You’re probably familiar with Pride Toronto and other popular, long-awaited festivals and activities that happen during the summer. But have you ever heard of a gay parade in the Arctic? Well, it just so happens that an unusual pride event in the capital of Canadian Nunavut spurred interest among two filmmakers and was the decisive spark in igniting a desperately needed discussion about LGBTQ rights within the Inuit community. The two directors set out to document and attend a small, but controversial pride celebration in Iqaluit and, in doing so, ended up uncovering the indwelling struggles and intricacies of indigenous life and telling a story whose disclosure was long overdue.
Two Soft Things, Two Hard Things focuses on the revolting and often overlooked effects of colonization, as well as how core beliefs and traditions have been abolished or wormed out of Inuit culture due to religious education. Collecting both informative interviews with non-Inuit experts and real, touching stories from persecuted inhabitants of Nunavut, the documentary provides a balanced perspective on the atrocious discrimination still present in the North. After witnessing the testimonies of former and current natives, it becomes apparent that parts of the Inuit past have been shunned or completely rejected as a result of Christian indoctrination – a term not used lightly, but candidly in order to accurately represent the reality of shaming an entire culture into negating and forswearing its roots.
“I knew that either I would just get to the point where I could no longer stomach the idea of waking up every day and would have taken my own life like so many youth in my community or one kid would’ve gone too far and just hit me too many times and then that would have been the end of it” – says Nuka Fennell, a former Iqaluit resident who was interviewed for the documentary. Although homophobia and prejudice are still widespread, most of us now live in an environment where same-sex marriage, pride parades and being openly pro-LGBT are relatively common and slowly becoming more accepted by society. But for Nuka, coming out was close to a death sentence in a region where queerness was taboo and all traces of homosexuality had been erased from history. As the film progresses, the urgency and necessity of discussing these issues becomes more and more palpable. Even within the LGBTQ community, knowledge of the Inuit past’s intersection with homosexuality seems to be scarce. And this is exactly why Mark Kenneth Woods’ and Michael Yerxa’s documentary is an imperative introduction.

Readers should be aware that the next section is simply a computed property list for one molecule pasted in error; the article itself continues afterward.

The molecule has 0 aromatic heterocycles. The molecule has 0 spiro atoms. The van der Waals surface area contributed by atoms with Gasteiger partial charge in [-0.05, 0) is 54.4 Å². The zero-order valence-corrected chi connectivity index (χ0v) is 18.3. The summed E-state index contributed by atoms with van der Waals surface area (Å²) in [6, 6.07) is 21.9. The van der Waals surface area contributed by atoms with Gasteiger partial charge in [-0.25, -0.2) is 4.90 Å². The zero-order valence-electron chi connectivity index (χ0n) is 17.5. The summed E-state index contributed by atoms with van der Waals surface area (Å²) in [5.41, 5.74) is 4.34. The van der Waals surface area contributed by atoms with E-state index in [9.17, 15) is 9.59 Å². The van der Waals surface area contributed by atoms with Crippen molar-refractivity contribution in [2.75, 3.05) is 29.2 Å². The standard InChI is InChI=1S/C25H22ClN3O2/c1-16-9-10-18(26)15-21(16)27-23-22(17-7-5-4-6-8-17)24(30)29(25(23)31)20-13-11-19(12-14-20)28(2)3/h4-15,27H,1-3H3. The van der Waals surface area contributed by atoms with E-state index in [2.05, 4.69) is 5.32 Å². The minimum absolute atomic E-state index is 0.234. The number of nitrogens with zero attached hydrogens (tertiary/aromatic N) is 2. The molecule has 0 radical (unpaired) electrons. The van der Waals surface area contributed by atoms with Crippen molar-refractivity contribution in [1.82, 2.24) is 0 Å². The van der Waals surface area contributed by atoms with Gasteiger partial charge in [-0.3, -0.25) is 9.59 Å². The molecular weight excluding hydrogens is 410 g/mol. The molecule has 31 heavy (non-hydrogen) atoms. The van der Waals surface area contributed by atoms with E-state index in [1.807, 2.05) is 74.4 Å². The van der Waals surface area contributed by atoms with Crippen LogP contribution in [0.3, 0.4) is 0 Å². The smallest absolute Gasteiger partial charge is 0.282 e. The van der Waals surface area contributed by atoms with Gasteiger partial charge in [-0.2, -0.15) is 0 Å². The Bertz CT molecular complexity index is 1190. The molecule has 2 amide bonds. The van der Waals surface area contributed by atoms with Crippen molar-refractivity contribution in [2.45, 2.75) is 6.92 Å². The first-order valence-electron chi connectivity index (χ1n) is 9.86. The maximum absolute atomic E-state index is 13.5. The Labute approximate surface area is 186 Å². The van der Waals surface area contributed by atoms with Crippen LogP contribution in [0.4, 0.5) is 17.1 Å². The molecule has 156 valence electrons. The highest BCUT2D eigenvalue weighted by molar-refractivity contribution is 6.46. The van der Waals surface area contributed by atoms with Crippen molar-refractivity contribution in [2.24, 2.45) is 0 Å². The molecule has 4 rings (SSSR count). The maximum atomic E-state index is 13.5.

The film’s title comes from what Inuit elders call “lesbian” and “gay” in their native language – translated ad litteram, the words mean “two soft things rubbing against each other” (for women) and, conversely, “two hard things rubbing against each other” (for men). The highlight of the documentary is the enriching interview with LGBTQ ally, Alethea Arnaquq-Baril, an Inuk producer and director who studies the life of her people prior to the colonization. Her dedication and heartwarming message truly builds up the movie’s foundation and was, coincidentally, what prompted and facilitated the film’s genesis. Yerxa and Woods heard of Alethea in their research and finally decided to get in contact with her. It just so happens that the woman was in Toronto at the time, one block away from Yerxa’s apartment. As she was leaving the city the following day, she met with the two directors in the morning and shot the interview which got the ball rolling for the whole documentary. Inuits were covertly taught that they have to make a choice – they could either keep their cultural identity or their sexual identity. Alethea was the first to openly take a stand and show her people that they can choose both.
Woods and Yerxa have taken up a difficult task – this culture’s past and lessons are just breaking through the cracks of Canadian history and have only really been unveiled in the last two or three years. Despite its complex and poignant tradition, the heritage of Nunavut is still fresh and a complete novelty to the rest of the world. Due to this, the first half of the documentary resembles a history crash course at times and merely skims through the stories it lovingly attempts to convey. This is also due to the lofty travelling expenses required for shooting the film and the exceptionally short period of time the directors had at their disposal. As they put it – “We’ve got the basics and we’re scratching the surface. We hope that this motivates youth and filmmakers to go out and speak to their elders before it’s too late, to fill in the blanks, and find out more information”.
Two soft things, two hard things offered an enlightening and heartening peek into a world I knew very little about. Covering topics ranging from language and loss of cultural identity to the Human Rights Act and family structures in Nunavut, the documentary brings a vital piece to the puzzle of replacing shame with pride in the lives of LGBT individuals from all around the globe.
All pictures reproduced courtesy of Mark Kenneth Woods and Michael Yerxa